Pitch Up and Play Bespoke childcare at weddings A big occasion can be stressful enough without having to worry about keeping your younger guests entertained too. Let us take some of those concerns away and throw your mini VIPs their very own party so that you can truly enjoy yours. Made up of highly qualiďŹ ed and super fun staff, we create the perfect package for all of your childcare requirements including pop-up creches, in-room babysitting and pop-in nannies. hello@pitchupandplay.co.uk

THE BR IDE i do, i do, i do

Co - C r e at o r s E m m a H l a & K atri n a O tter P h o t o g r a p h y b y L u c y D av e n p ort Photo g r a p h y

W o r d s K ate A u ther s

the siren’s song Referencing everything from timeless coastal cool to Disney’s mermaid princess comes this wonderfully dreamy photoshoot, starring the most flame-haired of brides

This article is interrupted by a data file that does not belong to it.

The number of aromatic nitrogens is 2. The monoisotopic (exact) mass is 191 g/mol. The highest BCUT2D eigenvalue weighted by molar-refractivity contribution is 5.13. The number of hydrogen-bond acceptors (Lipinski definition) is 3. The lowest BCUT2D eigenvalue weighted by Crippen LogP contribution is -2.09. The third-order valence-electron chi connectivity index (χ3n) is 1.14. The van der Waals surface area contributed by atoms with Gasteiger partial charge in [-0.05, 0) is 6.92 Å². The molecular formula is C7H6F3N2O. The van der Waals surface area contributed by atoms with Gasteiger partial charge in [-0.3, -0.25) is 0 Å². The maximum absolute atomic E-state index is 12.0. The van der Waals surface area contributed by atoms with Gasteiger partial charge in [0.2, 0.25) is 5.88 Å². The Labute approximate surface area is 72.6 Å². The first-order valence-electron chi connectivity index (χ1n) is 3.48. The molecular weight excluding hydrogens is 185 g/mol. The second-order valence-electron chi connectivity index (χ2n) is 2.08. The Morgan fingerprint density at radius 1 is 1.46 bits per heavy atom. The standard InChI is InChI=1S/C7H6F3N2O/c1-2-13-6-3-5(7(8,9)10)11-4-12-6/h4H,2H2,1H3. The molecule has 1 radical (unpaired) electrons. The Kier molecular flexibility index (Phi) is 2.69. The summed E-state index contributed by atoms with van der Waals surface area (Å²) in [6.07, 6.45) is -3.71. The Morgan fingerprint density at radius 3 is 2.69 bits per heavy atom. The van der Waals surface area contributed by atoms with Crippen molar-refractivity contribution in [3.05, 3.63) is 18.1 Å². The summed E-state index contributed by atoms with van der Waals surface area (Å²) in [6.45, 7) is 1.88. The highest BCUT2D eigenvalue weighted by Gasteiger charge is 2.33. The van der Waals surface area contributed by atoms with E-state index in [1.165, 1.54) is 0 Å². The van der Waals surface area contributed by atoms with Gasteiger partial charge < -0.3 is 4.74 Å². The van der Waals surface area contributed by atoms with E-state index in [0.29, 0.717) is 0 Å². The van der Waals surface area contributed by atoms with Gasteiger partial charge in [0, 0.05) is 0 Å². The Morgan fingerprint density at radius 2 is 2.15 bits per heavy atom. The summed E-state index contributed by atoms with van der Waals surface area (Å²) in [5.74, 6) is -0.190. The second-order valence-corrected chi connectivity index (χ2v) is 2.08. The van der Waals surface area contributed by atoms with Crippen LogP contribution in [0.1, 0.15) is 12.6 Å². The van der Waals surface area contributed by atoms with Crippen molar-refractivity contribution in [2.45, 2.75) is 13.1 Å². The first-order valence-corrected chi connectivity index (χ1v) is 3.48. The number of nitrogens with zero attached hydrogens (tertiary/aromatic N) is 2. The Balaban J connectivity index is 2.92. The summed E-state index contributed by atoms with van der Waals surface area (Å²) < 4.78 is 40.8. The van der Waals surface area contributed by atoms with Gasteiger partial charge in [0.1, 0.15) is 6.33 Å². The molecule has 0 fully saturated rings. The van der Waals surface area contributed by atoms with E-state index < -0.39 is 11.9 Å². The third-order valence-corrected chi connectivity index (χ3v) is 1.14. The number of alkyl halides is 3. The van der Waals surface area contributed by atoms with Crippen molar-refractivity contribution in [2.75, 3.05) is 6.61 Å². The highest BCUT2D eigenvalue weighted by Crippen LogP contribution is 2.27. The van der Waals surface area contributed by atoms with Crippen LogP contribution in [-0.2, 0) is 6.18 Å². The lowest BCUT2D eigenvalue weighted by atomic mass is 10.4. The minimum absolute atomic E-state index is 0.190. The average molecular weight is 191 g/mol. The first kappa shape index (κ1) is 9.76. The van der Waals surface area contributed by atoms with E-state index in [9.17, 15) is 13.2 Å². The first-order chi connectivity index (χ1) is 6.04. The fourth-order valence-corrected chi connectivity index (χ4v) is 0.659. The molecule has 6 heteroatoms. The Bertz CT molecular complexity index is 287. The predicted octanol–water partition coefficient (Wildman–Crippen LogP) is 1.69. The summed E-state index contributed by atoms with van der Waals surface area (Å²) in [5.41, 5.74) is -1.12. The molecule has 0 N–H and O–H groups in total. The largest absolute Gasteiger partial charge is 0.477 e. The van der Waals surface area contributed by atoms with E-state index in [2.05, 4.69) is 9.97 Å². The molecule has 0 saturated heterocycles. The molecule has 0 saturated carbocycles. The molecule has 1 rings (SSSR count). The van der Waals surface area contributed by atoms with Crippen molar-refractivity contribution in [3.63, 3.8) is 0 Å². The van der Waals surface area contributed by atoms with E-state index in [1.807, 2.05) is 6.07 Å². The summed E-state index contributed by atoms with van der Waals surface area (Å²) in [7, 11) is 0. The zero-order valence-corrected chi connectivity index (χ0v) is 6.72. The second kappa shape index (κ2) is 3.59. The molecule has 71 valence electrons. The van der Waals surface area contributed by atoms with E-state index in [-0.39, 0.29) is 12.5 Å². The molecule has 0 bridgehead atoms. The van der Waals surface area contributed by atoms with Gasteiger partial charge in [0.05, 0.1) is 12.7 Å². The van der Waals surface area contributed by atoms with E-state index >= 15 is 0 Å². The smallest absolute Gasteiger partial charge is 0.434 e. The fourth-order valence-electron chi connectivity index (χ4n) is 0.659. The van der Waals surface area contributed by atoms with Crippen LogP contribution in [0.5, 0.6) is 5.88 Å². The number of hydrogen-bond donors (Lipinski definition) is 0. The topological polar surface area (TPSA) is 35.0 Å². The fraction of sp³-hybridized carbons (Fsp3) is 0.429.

photographs by lucy davenport photography

THE BRIDE: the siren’s song

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THE BRIDE: the siren’s song

photographs by lucy davenport photography

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THE BRIDE: the siren’s song



nd what of the mythic creature whose song lures sailors to their doom, our bride? There were three looks on the day, all dreamt up to complement the setting and colour palettes. The first came in the form of “a delicate peachy-pink beaded halterneck top and full tulle skirt from Flossy & Willow,” explains Emma. “A bespoke veil in the softest pink, made by Britten, worked perfectly with a plaited halo and soft loose tendrils, while the 2 8 | VOW